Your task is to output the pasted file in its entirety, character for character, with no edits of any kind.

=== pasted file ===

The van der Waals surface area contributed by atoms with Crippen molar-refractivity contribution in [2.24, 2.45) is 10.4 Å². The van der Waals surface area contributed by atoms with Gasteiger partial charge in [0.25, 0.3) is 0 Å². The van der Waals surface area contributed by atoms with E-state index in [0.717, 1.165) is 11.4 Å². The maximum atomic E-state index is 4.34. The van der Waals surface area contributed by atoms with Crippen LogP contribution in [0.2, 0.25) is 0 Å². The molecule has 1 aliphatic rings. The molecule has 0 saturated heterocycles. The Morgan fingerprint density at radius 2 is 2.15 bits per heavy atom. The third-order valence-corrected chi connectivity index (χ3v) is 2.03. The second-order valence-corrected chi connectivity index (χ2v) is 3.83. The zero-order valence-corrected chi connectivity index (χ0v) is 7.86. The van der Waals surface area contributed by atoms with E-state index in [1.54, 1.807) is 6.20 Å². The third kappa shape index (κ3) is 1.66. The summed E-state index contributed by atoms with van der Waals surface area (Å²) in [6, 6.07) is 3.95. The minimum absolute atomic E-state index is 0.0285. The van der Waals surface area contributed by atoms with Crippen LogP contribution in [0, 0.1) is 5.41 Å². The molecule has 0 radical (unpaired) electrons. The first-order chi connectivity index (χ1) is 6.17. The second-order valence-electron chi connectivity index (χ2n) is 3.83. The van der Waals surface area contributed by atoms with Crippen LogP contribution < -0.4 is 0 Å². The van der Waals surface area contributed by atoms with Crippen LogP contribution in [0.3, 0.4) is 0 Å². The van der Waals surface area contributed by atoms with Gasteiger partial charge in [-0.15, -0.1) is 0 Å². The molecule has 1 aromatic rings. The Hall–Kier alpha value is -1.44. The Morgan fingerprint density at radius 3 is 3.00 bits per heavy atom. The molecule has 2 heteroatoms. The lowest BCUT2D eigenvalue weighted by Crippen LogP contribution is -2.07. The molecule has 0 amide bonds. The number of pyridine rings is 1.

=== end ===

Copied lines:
The van der Waals surface area contributed by atoms with Crippen molar-refractivity contribution in [2.24, 2.45) is 10.4 Å². The van der Waals surface area contributed by atoms with Gasteiger partial charge in [0.25, 0.3) is 0 Å². The van der Waals surface area contributed by atoms with E-state index in [0.717, 1.165) is 11.4 Å². The maximum atomic E-state index is 4.34. The van der Waals surface area contributed by atoms with Crippen LogP contribution in [0.2, 0.25) is 0 Å². The molecule has 1 aliphatic rings. The molecule has 0 saturated heterocycles. The Morgan fingerprint density at radius 2 is 2.15 bits per heavy atom. The third-order valence-corrected chi connectivity index (χ3v) is 2.03. The second-order valence-corrected chi connectivity index (χ2v) is 3.83. The zero-order valence-corrected chi connectivity index (χ0v) is 7.86. The van der Waals surface area contributed by atoms with E-state index in [1.54, 1.807) is 6.20 Å². The third kappa shape index (κ3) is 1.66. The summed E-state index contributed by atoms with van der Waals surface area (Å²) in [6, 6.07) is 3.95. The minimum absolute atomic E-state index is 0.0285. The van der Waals surface area contributed by atoms with Crippen LogP contribution in [0, 0.1) is 5.41 Å². The molecule has 0 radical (unpaired) electrons. The first-order chi connectivity index (χ1) is 6.17. The second-order valence-electron chi connectivity index (χ2n) is 3.83. The van der Waals surface area contributed by atoms with Crippen LogP contribution < -0.4 is 0 Å². The van der Waals surface area contributed by atoms with Crippen LogP contribution in [0.3, 0.4) is 0 Å². The van der Waals surface area contributed by atoms with Gasteiger partial charge in [-0.15, -0.1) is 0 Å². The molecule has 1 aromatic rings. The Hall–Kier alpha value is -1.44. The Morgan fingerprint density at radius 3 is 3.00 bits per heavy atom. The molecule has 2 heteroatoms. The lowest BCUT2D eigenvalue weighted by Crippen LogP contribution is -2.07. The molecule has 0 amide bonds. The number of pyridine rings is 1.